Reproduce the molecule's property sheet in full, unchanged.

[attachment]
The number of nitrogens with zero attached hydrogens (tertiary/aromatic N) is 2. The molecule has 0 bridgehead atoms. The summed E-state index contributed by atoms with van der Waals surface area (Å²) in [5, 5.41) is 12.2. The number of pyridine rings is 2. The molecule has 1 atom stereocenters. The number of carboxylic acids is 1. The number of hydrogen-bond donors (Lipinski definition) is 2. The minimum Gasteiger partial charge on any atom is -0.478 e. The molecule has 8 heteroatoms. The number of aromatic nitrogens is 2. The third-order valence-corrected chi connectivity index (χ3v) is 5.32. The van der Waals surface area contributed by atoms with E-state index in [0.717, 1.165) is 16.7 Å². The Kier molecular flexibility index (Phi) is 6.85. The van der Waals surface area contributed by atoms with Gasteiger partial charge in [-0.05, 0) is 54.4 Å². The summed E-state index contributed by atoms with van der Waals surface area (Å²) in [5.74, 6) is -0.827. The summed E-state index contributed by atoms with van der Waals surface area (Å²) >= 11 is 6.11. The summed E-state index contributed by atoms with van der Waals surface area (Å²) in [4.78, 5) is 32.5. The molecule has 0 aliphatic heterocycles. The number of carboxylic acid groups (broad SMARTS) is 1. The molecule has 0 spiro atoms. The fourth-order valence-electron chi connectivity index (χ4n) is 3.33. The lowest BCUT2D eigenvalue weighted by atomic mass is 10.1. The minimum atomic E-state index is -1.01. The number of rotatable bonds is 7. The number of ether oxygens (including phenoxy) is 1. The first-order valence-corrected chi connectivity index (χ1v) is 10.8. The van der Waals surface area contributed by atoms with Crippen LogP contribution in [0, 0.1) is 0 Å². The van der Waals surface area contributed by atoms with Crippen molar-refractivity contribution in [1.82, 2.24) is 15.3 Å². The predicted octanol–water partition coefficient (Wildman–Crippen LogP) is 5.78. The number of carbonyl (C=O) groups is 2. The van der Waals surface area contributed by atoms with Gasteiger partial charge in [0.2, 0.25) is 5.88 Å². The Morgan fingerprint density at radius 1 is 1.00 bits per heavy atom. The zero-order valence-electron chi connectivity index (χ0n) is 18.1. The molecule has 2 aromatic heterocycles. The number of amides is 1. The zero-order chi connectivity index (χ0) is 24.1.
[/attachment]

The number of nitrogens with zero attached hydrogens (tertiary/aromatic N) is 2. The molecule has 0 bridgehead atoms. The summed E-state index contributed by atoms with van der Waals surface area (Å²) in [5, 5.41) is 12.2. The number of pyridine rings is 2. The molecule has 1 atom stereocenters. The number of carboxylic acids is 1. The number of hydrogen-bond donors (Lipinski definition) is 2. The minimum Gasteiger partial charge on any atom is -0.478 e. The molecule has 8 heteroatoms. The number of aromatic nitrogens is 2. The third-order valence-corrected chi connectivity index (χ3v) is 5.32. The van der Waals surface area contributed by atoms with E-state index in [0.717, 1.165) is 16.7 Å². The Kier molecular flexibility index (Phi) is 6.85. The van der Waals surface area contributed by atoms with Gasteiger partial charge in [-0.05, 0) is 54.4 Å². The summed E-state index contributed by atoms with van der Waals surface area (Å²) in [5.74, 6) is -0.827. The summed E-state index contributed by atoms with van der Waals surface area (Å²) >= 11 is 6.11. The summed E-state index contributed by atoms with van der Waals surface area (Å²) in [4.78, 5) is 32.5. The molecule has 0 aliphatic heterocycles. The number of carboxylic acid groups (broad SMARTS) is 1. The molecule has 0 spiro atoms. The fourth-order valence-electron chi connectivity index (χ4n) is 3.33. The lowest BCUT2D eigenvalue weighted by atomic mass is 10.1. The minimum atomic E-state index is -1.01. The number of rotatable bonds is 7. The number of ether oxygens (including phenoxy) is 1. The first-order valence-corrected chi connectivity index (χ1v) is 10.8. The van der Waals surface area contributed by atoms with Crippen LogP contribution in [0, 0.1) is 0 Å². The van der Waals surface area contributed by atoms with Crippen molar-refractivity contribution in [1.82, 2.24) is 15.3 Å². The predicted octanol–water partition coefficient (Wildman–Crippen LogP) is 5.78. The number of carbonyl (C=O) groups is 2. The van der Waals surface area contributed by atoms with Gasteiger partial charge in [0.2, 0.25) is 5.88 Å². The Morgan fingerprint density at radius 1 is 1.00 bits per heavy atom. The zero-order valence-electron chi connectivity index (χ0n) is 18.1. The molecule has 2 aromatic heterocycles. The number of amides is 1. The zero-order chi connectivity index (χ0) is 24.1.